FILE - In this Jan. 7, 2020, file photo, Britain’s Prince Harry and Meghan, Duchess of Sussex leave Canada House in London. Six months after detangling their work lives from the British royal family, the couple have signed a multiyear deal with Netflix. According to a statement Wednesday, they plan to produce nature series, documentaries and children’s programming through a new production company. The two recently relocated to Santa Barbara, California, with baby Archie. (AP Photo/Frank Augstein, File)

Prince Harry and Meghan sign production deal with Netflix

Prince Harry and Meghan have signed a deal to produce nature series, documentaries and children’s programming

The Duke and Duchess of Sussex have a new home: Netflix.

Six months after detangling their work lives from the British royal family, Prince Harry and his wife, Meghan, have signed a multiyear deal to produce nature series, documentaries and children’s programming for the streamer, according to a statement Wednesday.

The two, who recently relocated to Santa Barbara, California, plan to focus on stories and issues that elevate diverse voices and other issues close to their hearts. Several projects are already in development, including a nature docu-series and a series focused on women who inspire.

“Our lives, both independent of each other and as a couple, have allowed us to understand the power of the human spirit: of courage, resilience, and the need for connection,” the pair said in the joint statement. ”Through our work with diverse communities and their environments, to shining a light on people and causes around the world, our focus will be on creating content that informs but also gives hope.”

The couple also pledged to promote diversity behind the camera as their production company gets off the ground. Meghan has said she will not return to acting. She has done some voice work since the couple left the U.K. with baby Archie in search of their financial independence.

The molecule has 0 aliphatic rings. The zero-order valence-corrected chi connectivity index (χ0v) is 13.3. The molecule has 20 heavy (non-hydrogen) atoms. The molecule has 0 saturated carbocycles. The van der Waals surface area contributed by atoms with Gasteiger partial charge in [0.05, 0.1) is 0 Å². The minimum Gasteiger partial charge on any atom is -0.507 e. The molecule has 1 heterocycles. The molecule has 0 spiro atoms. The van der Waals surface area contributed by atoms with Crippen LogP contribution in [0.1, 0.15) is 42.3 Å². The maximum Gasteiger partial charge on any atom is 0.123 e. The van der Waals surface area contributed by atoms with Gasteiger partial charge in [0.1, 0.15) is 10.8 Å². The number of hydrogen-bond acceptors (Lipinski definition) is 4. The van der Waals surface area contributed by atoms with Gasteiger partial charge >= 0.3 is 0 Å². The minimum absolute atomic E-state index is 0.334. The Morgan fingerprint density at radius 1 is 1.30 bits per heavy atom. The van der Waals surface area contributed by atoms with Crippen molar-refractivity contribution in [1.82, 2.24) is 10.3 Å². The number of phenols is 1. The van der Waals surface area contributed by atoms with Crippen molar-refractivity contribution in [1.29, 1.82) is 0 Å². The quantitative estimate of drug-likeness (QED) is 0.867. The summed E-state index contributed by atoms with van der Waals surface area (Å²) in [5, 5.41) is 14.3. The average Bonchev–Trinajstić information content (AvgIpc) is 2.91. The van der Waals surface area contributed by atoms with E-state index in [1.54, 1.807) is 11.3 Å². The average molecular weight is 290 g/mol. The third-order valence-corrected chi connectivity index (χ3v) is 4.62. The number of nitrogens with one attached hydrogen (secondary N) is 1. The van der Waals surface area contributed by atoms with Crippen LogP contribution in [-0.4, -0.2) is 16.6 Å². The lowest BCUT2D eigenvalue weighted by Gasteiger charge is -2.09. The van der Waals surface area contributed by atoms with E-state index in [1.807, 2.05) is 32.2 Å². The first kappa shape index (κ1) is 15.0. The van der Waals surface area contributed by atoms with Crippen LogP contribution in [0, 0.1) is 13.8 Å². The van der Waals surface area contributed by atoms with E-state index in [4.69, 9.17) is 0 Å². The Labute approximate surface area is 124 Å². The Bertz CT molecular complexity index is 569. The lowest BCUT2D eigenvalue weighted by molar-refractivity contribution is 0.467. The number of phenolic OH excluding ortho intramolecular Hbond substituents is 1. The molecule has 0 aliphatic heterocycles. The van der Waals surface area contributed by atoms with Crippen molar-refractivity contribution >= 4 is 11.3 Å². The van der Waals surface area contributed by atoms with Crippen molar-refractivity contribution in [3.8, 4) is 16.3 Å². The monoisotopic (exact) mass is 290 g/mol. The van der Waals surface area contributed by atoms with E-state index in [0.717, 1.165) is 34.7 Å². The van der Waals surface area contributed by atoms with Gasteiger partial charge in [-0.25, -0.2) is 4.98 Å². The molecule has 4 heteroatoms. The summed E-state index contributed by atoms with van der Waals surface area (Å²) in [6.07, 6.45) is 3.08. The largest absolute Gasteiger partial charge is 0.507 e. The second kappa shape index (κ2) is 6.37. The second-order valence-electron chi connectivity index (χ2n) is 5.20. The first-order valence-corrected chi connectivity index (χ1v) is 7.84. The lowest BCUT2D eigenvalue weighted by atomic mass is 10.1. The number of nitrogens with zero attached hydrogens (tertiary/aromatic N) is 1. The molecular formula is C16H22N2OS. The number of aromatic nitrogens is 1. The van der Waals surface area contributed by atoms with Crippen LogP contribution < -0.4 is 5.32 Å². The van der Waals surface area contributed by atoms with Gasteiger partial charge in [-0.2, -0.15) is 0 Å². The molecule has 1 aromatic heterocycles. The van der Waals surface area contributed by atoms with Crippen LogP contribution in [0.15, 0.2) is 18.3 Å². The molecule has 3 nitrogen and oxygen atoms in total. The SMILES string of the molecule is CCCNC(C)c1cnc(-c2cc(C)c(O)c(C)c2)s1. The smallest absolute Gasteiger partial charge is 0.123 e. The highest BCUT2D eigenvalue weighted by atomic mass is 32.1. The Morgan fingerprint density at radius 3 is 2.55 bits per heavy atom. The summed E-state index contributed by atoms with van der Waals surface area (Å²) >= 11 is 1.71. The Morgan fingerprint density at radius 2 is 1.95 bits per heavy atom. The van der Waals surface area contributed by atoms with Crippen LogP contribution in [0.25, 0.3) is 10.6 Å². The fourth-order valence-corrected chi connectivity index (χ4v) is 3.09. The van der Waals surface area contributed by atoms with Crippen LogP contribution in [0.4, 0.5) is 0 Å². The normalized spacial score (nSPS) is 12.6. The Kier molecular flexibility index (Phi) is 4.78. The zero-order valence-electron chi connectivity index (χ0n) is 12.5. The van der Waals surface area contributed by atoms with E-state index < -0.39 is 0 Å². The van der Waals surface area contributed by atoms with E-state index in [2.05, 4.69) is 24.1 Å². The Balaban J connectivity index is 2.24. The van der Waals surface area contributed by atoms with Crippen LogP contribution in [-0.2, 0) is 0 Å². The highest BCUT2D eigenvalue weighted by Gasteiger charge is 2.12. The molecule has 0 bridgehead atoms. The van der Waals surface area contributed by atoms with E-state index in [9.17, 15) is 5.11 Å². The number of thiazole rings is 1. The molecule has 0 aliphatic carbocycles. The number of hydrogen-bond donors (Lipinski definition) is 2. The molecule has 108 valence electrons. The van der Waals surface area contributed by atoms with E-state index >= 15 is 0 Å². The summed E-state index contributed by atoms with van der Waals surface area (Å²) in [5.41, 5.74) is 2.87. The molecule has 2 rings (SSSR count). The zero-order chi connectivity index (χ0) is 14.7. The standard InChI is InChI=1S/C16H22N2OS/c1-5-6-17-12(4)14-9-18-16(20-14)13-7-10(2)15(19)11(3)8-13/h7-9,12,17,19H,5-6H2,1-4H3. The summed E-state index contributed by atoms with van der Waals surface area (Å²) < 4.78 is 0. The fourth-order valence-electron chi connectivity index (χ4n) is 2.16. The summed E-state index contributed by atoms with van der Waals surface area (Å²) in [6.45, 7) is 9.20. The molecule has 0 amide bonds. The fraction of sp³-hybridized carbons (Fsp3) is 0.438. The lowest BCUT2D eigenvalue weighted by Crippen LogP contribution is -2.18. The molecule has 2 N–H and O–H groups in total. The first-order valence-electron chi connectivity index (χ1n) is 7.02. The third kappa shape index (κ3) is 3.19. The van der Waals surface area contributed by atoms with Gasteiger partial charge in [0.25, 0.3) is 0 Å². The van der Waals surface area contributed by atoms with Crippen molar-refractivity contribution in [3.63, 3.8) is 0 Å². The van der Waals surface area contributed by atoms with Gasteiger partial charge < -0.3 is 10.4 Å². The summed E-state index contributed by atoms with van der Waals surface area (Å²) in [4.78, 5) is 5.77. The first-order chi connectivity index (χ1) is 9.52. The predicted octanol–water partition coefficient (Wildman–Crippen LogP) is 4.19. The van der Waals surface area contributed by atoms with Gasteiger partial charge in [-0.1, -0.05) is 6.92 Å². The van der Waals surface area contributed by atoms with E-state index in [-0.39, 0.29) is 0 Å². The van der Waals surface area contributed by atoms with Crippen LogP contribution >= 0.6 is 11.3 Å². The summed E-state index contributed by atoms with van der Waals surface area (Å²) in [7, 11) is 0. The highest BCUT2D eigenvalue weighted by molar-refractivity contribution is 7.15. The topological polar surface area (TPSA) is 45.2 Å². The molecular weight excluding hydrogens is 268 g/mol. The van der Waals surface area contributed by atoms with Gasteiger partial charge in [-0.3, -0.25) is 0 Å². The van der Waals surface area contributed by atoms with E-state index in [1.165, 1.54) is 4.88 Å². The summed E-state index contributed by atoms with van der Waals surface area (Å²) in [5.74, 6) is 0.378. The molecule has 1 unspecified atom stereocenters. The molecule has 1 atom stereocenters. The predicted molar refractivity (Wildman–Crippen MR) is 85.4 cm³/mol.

The prince worked closely with the filmmakers of the documentary “Rising Phoenix,” in which he also appears. It premiered last week on Netflix.

Ted Sarandos, co-CEO and chief content officer for Netflix, said in the statement that the decamped royals have “inspired millions of people all around the world with their authenticity, optimism and leadership.”

He said the company is proud they have made Netflix their creative home and looks forward to “telling stories with them that can help build resilience and increase understanding for audiences everywhere.”

READ MORE: Policing costs for Meghan Markle, Prince Harry’s B.C. stay topped $50K: taxpayers group

The Associated Press


Like us on Facebook and follow us on Twitter.

Want to support local journalism during the pandemic? Make a donation here.

Arts and EntertainmentRoyal family

Get local stories you won't find anywhere else right to your inbox.
Sign up here

Just Posted

Port Hardy Mounties help First Nation chief build smokehouse

‘We have great maya’xala for all the community members, in each of the communities…’

Emaciated grizzly found dead on central B.C. coast as low salmon count sparks concern

Grizzly was found on Gwa’sala-‘Nakwaxda’xw territory in Smith Inlet, 60K north of Port Hardy

Access to remote Side Bay beach up in the bureaucratic air

Roads to the pristine north west coast Vancouver Island beach at risk of being deactivated

Mount Cain planning a modified winter season for north Island ski and snowboarders

Skiing is a COVID-friendly activity, but shared public spaces require adjustment

Remote B.C. tourism lodge staffed for coastal clean up instead of wilderness tours

The Great Bear Rainforest is home to exotic wildlife — and international trash

3 new deaths due to COVID-19 in B.C., 139 new cases

B.C. confirms 40 ‘historic cases,’ as well

Ferry riders say lower fares are what’s most needed to improve service

Provincial government announces findings of public engagement process

Supreme Court Justice Ruth Bader Ginsburg dies at 87

The court’s second female justice, died Friday at her home in Washington

Comox Valley protesters send message over old-growth logging

Event in downtown Courtenay was part of wider event on Friday

Application deadline for fish harvester benefits program extended

Those financially impacted by the pandemic have until Oct. 5 to apply

VIDEO: B.C. to launch mouth-rinse COVID-19 test for kids

Test involves swishing and gargling saline in mouth and no deep-nasal swab

Young Canadians have curtailed vaping during pandemic, survey finds

The survey funded by Heart & Stroke also found the decrease in vaping frequency is most notable in British Columbia and Ontario

B.C. teachers file Labour Relations Board application over COVID-19 classroom concerns

The application comes as B.C.’s second week of the new school year comes to a close

CHARTS: Beyond Metro Vancouver, COVID-19 cases in B.C. haven’t increased much recently

COVID-19 case counts outside of Metro Vancouver have been level since July

Most Read